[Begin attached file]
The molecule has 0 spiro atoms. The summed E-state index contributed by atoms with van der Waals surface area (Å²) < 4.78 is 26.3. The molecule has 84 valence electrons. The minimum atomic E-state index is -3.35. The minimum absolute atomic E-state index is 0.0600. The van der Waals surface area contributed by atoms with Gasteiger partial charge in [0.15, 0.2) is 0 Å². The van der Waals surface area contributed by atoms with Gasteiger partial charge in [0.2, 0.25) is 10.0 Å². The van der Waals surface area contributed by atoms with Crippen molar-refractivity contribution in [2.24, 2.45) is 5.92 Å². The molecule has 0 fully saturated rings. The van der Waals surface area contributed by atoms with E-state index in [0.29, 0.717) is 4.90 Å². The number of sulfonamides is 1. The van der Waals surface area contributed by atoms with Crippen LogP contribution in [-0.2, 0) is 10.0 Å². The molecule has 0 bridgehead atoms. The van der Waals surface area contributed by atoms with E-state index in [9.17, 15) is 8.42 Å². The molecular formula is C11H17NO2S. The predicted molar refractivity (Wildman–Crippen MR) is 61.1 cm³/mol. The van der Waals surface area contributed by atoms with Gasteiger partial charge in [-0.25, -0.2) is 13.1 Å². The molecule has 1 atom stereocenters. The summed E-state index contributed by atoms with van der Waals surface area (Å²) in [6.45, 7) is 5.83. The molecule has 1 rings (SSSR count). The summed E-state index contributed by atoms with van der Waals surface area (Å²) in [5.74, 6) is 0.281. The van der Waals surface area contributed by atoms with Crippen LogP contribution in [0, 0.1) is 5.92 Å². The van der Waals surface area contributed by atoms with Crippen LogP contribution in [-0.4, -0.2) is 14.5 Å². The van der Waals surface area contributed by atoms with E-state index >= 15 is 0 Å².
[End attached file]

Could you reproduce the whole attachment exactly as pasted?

The molecule has 0 spiro atoms. The summed E-state index contributed by atoms with van der Waals surface area (Å²) < 4.78 is 26.3. The molecule has 84 valence electrons. The minimum atomic E-state index is -3.35. The minimum absolute atomic E-state index is 0.0600. The van der Waals surface area contributed by atoms with Gasteiger partial charge in [0.15, 0.2) is 0 Å². The van der Waals surface area contributed by atoms with Gasteiger partial charge in [0.2, 0.25) is 10.0 Å². The van der Waals surface area contributed by atoms with Crippen molar-refractivity contribution in [2.24, 2.45) is 5.92 Å². The molecule has 0 fully saturated rings. The van der Waals surface area contributed by atoms with E-state index in [0.29, 0.717) is 4.90 Å². The number of sulfonamides is 1. The van der Waals surface area contributed by atoms with Crippen LogP contribution in [-0.2, 0) is 10.0 Å². The molecule has 0 bridgehead atoms. The van der Waals surface area contributed by atoms with E-state index in [9.17, 15) is 8.42 Å². The molecular formula is C11H17NO2S. The predicted molar refractivity (Wildman–Crippen MR) is 61.1 cm³/mol. The van der Waals surface area contributed by atoms with Gasteiger partial charge in [-0.25, -0.2) is 13.1 Å². The molecule has 1 atom stereocenters. The summed E-state index contributed by atoms with van der Waals surface area (Å²) in [6.45, 7) is 5.83. The molecule has 1 rings (SSSR count). The summed E-state index contributed by atoms with van der Waals surface area (Å²) in [5.74, 6) is 0.281. The van der Waals surface area contributed by atoms with Crippen LogP contribution in [0, 0.1) is 5.92 Å². The van der Waals surface area contributed by atoms with Crippen LogP contribution in [-0.4, -0.2) is 14.5 Å². The van der Waals surface area contributed by atoms with E-state index >= 15 is 0 Å².